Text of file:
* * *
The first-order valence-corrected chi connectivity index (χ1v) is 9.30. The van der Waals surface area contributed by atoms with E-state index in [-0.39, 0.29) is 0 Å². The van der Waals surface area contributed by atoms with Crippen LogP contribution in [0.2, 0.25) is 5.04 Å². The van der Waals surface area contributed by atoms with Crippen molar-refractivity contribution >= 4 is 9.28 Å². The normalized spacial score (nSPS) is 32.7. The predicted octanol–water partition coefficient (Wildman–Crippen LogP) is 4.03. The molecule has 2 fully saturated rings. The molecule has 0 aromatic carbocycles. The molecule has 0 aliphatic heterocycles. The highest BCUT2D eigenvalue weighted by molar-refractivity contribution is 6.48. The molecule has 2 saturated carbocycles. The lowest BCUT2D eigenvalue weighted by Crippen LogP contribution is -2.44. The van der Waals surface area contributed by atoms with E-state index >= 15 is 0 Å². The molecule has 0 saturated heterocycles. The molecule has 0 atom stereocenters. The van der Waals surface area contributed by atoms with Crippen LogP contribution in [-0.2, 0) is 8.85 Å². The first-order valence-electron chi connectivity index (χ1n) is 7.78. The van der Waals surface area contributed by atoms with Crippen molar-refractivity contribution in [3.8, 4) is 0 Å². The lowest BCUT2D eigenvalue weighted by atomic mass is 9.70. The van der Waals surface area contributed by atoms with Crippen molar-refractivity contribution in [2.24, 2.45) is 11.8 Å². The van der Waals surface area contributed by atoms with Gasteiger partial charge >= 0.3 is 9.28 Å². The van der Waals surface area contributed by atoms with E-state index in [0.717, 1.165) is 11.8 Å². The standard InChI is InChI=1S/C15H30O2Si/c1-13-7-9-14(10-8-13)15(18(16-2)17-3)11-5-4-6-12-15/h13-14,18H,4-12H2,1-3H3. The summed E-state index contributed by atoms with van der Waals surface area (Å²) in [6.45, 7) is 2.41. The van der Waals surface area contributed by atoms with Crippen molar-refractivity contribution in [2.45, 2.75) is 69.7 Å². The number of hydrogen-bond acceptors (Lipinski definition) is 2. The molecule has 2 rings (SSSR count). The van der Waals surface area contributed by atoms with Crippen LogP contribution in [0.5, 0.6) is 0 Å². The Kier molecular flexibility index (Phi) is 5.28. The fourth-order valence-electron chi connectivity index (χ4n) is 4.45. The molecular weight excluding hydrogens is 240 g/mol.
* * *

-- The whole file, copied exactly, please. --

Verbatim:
The first-order valence-corrected chi connectivity index (χ1v) is 9.30. The van der Waals surface area contributed by atoms with E-state index in [-0.39, 0.29) is 0 Å². The van der Waals surface area contributed by atoms with Crippen LogP contribution in [0.2, 0.25) is 5.04 Å². The van der Waals surface area contributed by atoms with Crippen molar-refractivity contribution >= 4 is 9.28 Å². The normalized spacial score (nSPS) is 32.7. The predicted octanol–water partition coefficient (Wildman–Crippen LogP) is 4.03. The molecule has 2 fully saturated rings. The molecule has 0 aromatic carbocycles. The molecule has 0 aliphatic heterocycles. The highest BCUT2D eigenvalue weighted by molar-refractivity contribution is 6.48. The molecule has 2 saturated carbocycles. The lowest BCUT2D eigenvalue weighted by Crippen LogP contribution is -2.44. The van der Waals surface area contributed by atoms with E-state index >= 15 is 0 Å². The molecule has 0 saturated heterocycles. The molecule has 0 atom stereocenters. The van der Waals surface area contributed by atoms with Crippen LogP contribution in [-0.2, 0) is 8.85 Å². The first-order valence-electron chi connectivity index (χ1n) is 7.78. The van der Waals surface area contributed by atoms with Crippen molar-refractivity contribution in [3.8, 4) is 0 Å². The lowest BCUT2D eigenvalue weighted by atomic mass is 9.70. The van der Waals surface area contributed by atoms with Crippen molar-refractivity contribution in [2.24, 2.45) is 11.8 Å². The van der Waals surface area contributed by atoms with Gasteiger partial charge >= 0.3 is 9.28 Å². The van der Waals surface area contributed by atoms with E-state index in [0.717, 1.165) is 11.8 Å². The standard InChI is InChI=1S/C15H30O2Si/c1-13-7-9-14(10-8-13)15(18(16-2)17-3)11-5-4-6-12-15/h13-14,18H,4-12H2,1-3H3. The summed E-state index contributed by atoms with van der Waals surface area (Å²) in [6.45, 7) is 2.41. The van der Waals surface area contributed by atoms with Crippen molar-refractivity contribution in [2.45, 2.75) is 69.7 Å². The number of hydrogen-bond acceptors (Lipinski definition) is 2. The molecule has 2 rings (SSSR count). The van der Waals surface area contributed by atoms with Crippen LogP contribution in [0.5, 0.6) is 0 Å². The Kier molecular flexibility index (Phi) is 5.28. The fourth-order valence-electron chi connectivity index (χ4n) is 4.45. The molecular weight excluding hydrogens is 240 g/mol.